Tech Advantage: Digital solutions for bridge construction and inspection

The digital solutions used for monitoring bridges have evolved over the past few years. This has made the monitoring and maintenance of bridges more streamlined. Information technology has a key role to play in any bridge asset management system. The building information model (BIM) is increasingly being adopted by the construction industry as it allows for more efficient design, construction and operation of brid­ges. As per industry reports, the global BIM market is expected to grow at a compound annual growth rate of 24.3 per cent between 2021 and 2026. This demonstrates the in­c­reasing importance of BIM in the overall construction industry and its potential benefits in terms of cost and time savings and inc­reased productivity.


The construction industry is being revolutionised by 3D/4D/5D BIM. A BIM is a digital representation of the physical and functional characteristics of a building or infrastructure. According to a survey by the Construction In­dus­try Council, 97 per cent of construction professionals believe that BIM will be critical to the industry’s future. Further, a study by the Natio­nal Institute of Standards and Technology found that BIM can lead to a 9.1 per cent re­duction in construction costs and a 5.3 per cent reduction in project schedules.

BIM was used during the construction of the Bandra-Worli Sea Link in Mumbai, Maha­rashtra. This model facilitated the coordinati­on of the bridge’s design and construction, spanning across the Arabian Sea. It helped in identifying and resolving conflicts between different design components before the construction began. The implementation of BIM resulted in a 10 per cent reduction in cons­truc­tion costs and a 15 per cent reduction in project execution time. It also led to a higher quality finished product as potential issues were identified and resolved before the construction phase began. Besides, BIM improved communication and collaboration among various stakeholders, including the design team, contractor and owner.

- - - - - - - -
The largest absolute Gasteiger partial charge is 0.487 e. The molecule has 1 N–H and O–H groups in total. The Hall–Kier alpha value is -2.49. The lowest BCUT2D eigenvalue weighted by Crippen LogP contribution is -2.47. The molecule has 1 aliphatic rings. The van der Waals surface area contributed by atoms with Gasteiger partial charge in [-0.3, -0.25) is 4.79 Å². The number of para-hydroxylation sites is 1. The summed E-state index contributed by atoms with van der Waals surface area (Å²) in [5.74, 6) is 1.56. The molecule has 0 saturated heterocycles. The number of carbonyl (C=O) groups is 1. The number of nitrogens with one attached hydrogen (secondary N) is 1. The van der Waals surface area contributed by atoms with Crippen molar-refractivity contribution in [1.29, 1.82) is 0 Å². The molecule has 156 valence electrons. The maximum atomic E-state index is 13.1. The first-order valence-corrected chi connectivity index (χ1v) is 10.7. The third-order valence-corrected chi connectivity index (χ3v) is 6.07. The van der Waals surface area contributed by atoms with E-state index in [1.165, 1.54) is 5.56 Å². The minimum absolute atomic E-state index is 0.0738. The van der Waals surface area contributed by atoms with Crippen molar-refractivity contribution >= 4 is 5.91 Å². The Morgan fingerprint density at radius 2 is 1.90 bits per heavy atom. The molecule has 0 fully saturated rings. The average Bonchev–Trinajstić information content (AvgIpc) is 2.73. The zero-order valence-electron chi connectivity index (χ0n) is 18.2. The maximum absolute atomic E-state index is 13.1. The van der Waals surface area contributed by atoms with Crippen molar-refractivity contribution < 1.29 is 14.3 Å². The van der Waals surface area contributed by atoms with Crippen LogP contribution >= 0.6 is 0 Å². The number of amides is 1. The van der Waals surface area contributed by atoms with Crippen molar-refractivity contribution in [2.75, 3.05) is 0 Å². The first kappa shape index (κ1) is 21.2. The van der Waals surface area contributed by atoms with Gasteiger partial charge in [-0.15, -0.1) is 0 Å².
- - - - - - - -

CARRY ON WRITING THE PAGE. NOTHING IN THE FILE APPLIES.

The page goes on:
For the structural designing of the Chenab bridge, which is part of the ambitious Udham­pur-Srinagar-Baramulla rail link project (USBRL), Tekla software has been used. Tekla Structures enables the creation of a constru­cti­ble, parametric model, where each object holds its own data. In addition, all structures, temporary cables and related anchoring towers have been designed using BIM. This data can then be used for fabrication, erection, cons­truction on site and asset management. The use of BIM and Tekla Structures software on the Chenab bridge has made information ass­essment possible at every stage of the design project while improving efficiency and productivity, and minimising the need for rework. As of February 2023, Indian Railways has started laying tracks as part of the USBRL project on the Chenab bridge. The Chenab bridge, which is claimed to be the world’s highest railway bri­d­ge, is expected to accommodate train traffic by early 2024.